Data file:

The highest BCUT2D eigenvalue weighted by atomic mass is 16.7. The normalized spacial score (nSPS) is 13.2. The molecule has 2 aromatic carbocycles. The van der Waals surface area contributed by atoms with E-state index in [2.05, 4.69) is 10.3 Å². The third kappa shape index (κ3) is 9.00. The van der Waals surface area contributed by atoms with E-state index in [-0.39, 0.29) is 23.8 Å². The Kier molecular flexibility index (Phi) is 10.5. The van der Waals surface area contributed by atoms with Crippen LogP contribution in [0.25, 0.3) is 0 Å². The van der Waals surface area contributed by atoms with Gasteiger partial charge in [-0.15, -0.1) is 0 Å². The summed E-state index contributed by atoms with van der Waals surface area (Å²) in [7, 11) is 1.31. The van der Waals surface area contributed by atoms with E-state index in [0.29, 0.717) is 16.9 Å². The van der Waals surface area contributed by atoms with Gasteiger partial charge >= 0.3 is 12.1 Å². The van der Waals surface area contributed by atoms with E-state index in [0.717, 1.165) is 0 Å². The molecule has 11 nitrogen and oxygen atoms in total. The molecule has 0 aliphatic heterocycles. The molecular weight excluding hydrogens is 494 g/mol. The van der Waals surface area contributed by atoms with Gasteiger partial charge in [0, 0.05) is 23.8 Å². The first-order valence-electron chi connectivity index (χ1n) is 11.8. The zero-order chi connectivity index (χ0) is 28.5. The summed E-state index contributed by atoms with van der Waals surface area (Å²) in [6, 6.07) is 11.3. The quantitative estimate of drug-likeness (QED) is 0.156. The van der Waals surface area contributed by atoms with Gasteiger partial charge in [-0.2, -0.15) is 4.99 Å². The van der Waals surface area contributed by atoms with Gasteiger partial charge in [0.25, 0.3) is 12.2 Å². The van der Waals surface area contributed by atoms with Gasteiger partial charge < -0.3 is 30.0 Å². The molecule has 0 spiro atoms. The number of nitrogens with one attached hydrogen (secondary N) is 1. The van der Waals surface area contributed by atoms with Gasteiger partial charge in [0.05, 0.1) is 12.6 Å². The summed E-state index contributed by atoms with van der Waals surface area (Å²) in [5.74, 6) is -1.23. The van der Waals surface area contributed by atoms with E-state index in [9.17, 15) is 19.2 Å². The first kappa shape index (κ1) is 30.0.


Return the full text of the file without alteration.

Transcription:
The highest BCUT2D eigenvalue weighted by atomic mass is 16.7. The normalized spacial score (nSPS) is 13.2. The molecule has 2 aromatic carbocycles. The van der Waals surface area contributed by atoms with E-state index in [2.05, 4.69) is 10.3 Å². The third kappa shape index (κ3) is 9.00. The van der Waals surface area contributed by atoms with E-state index in [-0.39, 0.29) is 23.8 Å². The Kier molecular flexibility index (Phi) is 10.5. The van der Waals surface area contributed by atoms with Crippen LogP contribution in [0.25, 0.3) is 0 Å². The van der Waals surface area contributed by atoms with Gasteiger partial charge in [-0.15, -0.1) is 0 Å². The summed E-state index contributed by atoms with van der Waals surface area (Å²) in [7, 11) is 1.31. The van der Waals surface area contributed by atoms with E-state index in [0.29, 0.717) is 16.9 Å². The van der Waals surface area contributed by atoms with Gasteiger partial charge >= 0.3 is 12.1 Å². The van der Waals surface area contributed by atoms with E-state index in [0.717, 1.165) is 0 Å². The molecule has 11 nitrogen and oxygen atoms in total. The molecule has 0 aliphatic heterocycles. The molecular weight excluding hydrogens is 494 g/mol. The van der Waals surface area contributed by atoms with Gasteiger partial charge in [0, 0.05) is 23.8 Å². The first-order valence-electron chi connectivity index (χ1n) is 11.8. The zero-order chi connectivity index (χ0) is 28.5. The summed E-state index contributed by atoms with van der Waals surface area (Å²) in [6, 6.07) is 11.3. The quantitative estimate of drug-likeness (QED) is 0.156. The van der Waals surface area contributed by atoms with Gasteiger partial charge in [-0.2, -0.15) is 4.99 Å². The van der Waals surface area contributed by atoms with Gasteiger partial charge in [0.25, 0.3) is 12.2 Å². The van der Waals surface area contributed by atoms with Gasteiger partial charge < -0.3 is 30.0 Å². The molecule has 0 spiro atoms. The number of nitrogens with one attached hydrogen (secondary N) is 1. The van der Waals surface area contributed by atoms with Gasteiger partial charge in [0.05, 0.1) is 12.6 Å². The summed E-state index contributed by atoms with van der Waals surface area (Å²) in [5.74, 6) is -1.23. The van der Waals surface area contributed by atoms with E-state index in [9.17, 15) is 19.2 Å². The first kappa shape index (κ1) is 30.0.